Fracking ‘disasters’ are exaggerated - author

Author Ivo Vegter says the country’s economy stands to benefit from fracking in the Karoo.

Equipment used for the extraction of natural gas is viewed at a hydraulic fracturing site on June 19, 2012 in South Montrose, Pennsylvania. Picture: AFP.

JOHANNESBURG - Cabinet says it has decided to lift a moratorium on hydraulic fracturing (fracking) in the Karoo because more information is now available and because the economic opportunity cannot be ignored.

Minister in the Presidency Collins Chabane told a post-cabinet briefing on Friday that a series of public meetings would be held, but did not say when this would start.

While the Marikana tragedy and the delivery of textbooks in Limpopo featured in the briefing - it was THE controversial method of mining underground gas that drew most of the attention.

The response has been predictable, with petroleum company Shell welcoming the development and the South African Chamber of Commerce and Industry saying the economy could benefit from Government's decision.

Environmental lobby groups have vowed to fight fracking every step of the way.

Jonathan Deal from the Treasure the Karoo Action Group said cabinet's decision was not surprising, but disappointing.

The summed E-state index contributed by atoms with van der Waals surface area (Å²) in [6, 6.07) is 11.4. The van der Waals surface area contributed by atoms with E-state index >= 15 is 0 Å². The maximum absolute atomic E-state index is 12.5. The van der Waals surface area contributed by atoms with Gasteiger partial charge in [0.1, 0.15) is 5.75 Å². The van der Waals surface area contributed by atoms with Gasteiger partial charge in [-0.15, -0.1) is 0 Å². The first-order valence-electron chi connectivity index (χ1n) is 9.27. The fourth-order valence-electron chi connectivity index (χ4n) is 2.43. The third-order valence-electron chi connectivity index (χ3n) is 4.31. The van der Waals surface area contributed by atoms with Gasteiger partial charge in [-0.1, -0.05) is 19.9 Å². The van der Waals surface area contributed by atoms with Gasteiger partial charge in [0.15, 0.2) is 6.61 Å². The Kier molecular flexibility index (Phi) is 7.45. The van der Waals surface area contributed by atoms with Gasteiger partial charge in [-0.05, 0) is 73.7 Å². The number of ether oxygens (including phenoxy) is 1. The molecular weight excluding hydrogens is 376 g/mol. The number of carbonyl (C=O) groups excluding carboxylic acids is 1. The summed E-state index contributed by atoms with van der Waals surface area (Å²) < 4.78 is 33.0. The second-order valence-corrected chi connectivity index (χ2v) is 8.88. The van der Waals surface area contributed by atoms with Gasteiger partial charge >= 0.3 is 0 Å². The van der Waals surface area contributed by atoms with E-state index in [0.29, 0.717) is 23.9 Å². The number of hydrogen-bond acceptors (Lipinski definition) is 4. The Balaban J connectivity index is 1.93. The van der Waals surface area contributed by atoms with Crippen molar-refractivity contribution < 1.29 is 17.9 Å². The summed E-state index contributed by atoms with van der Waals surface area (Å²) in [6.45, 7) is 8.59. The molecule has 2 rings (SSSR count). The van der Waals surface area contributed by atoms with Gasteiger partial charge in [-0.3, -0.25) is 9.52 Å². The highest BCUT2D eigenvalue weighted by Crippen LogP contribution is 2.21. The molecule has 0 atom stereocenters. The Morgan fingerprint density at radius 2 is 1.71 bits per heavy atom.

"We will oppose it at every step of the way, until and unless we are convinced it is the right step for South Africa."

But Ivo Vegter, who has completed a lot of research into fracking and recently released a book on the exaggeration of environmental issues, disagrees.

He said the country's economy stands to benefit from fracking.

"Most of the time, [Environmental lobby groups] go way over the top and the disasters that they predict simply don't happen.

"The notion that it will destroy the Karoo is just nonsense."

Political parties have said they will be watching to make sure that if fracking goes ahead, it will be done safely.

Cabinet says a buffer zone will separate any shale gas exploration from zones dedicated to the Square Kilometre Array (SKA) project.

Fracking refers to the process of creating fractures in rocks and rock formations by injecting fluid into cracks to force them to widen further.

More oil and gas then flows out of the larger cracks and into a wellbore, where mined substances can later be extracted.